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SUVA, Fiji (Fijilive, April 13) – Fiji's Interim Prime Minister says he refused to meet a United States Government official this week because he wants to send a clear signal to the U.S. that Fiji will only work with countries genuine about helping move the country forward.

Commodore Voreqe Bainimarama did not meet U.S. Assistant Secretary of State for East Asia and Pacific Affairs, Glyn Davies while he was in the country this week.

Davies said yesterday that Commodore Bainimarama's decision was "unfortunate and represents a missed opportunity."

However, in response today Commodore Bainimarama questioned comments by Davies that he had come here as a "friend of Fiji."

He said only last month, Davies in a video conference demanded the immediate return of democracy in Fiji.

"What does he know about Fiji and its people to be able to make a statement like that?" Bainimarama said.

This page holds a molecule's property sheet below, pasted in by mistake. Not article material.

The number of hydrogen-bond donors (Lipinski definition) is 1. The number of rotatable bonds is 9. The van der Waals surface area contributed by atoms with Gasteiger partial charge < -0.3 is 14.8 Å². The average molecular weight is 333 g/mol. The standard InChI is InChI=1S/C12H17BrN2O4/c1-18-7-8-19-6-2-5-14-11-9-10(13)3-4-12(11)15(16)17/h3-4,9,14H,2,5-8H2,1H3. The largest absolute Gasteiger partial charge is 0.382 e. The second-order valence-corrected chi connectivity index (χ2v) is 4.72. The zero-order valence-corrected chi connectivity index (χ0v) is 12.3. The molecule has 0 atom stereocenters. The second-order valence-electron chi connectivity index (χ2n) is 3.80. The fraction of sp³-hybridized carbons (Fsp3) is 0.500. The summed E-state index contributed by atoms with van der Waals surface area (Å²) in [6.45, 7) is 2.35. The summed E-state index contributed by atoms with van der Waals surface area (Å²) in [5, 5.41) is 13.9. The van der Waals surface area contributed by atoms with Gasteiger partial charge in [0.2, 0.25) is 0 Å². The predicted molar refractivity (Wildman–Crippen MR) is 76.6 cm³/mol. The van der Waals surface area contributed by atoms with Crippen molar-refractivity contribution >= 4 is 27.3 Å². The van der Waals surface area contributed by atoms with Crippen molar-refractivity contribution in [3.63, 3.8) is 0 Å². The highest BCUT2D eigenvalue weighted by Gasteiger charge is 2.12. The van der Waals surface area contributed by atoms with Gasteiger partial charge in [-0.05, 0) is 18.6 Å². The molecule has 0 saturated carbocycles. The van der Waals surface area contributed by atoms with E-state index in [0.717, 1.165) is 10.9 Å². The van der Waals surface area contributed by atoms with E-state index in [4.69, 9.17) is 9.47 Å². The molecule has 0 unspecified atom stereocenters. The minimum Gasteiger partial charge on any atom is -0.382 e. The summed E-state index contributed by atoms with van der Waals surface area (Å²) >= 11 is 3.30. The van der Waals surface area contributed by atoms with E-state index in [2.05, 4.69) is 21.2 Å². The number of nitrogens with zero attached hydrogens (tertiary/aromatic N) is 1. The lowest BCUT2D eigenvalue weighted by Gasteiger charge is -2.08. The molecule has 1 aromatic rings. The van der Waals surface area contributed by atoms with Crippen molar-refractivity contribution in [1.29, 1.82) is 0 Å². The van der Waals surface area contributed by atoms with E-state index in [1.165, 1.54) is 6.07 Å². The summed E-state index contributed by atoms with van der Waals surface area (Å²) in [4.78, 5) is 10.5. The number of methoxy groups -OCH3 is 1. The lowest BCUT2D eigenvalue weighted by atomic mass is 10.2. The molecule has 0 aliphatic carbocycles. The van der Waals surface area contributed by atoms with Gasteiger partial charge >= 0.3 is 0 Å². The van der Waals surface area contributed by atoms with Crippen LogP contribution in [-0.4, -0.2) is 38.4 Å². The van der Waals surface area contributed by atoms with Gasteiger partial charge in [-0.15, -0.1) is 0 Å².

The Commodore also alleged that the US Ambassador based in Suva was also part of a group of diplomats who met senior officers while he was out of the country late last year and attempted to incite mutiny.

The US, British and Australian diplomats have denied the allegation saying they spoke to the senior officers about respecting constitutional processes and not to undertake a coup.

Commodore Bainimarama questioned how Davies would have accompanied the US diplomat to call upon him "under the pretext of a courtesy visit and wanting to be a friend of Fiji."

He said Fiji has its set of unique and complex problems, which can only be understood by people who genuinely engage with us.

"This is what has motivated us in engaging with the Pacific Island Countries and Australia and New Zealand through the Pacific Islands Forum and Eminent Persons Group process as there is goodwill and understanding in our neighbours to assist Fiji through perseverance and a helping hand in our hour of need. We are also committed to engaging fully with the European Union, thus the reason for sending a high-powered Government delegation to Brussels next week for the required consultations."

Commodore Bainimarama also commended countries in South East Asia like China and India for recognising Fiji's problems as internal and that the issues be best left for her people to solve.

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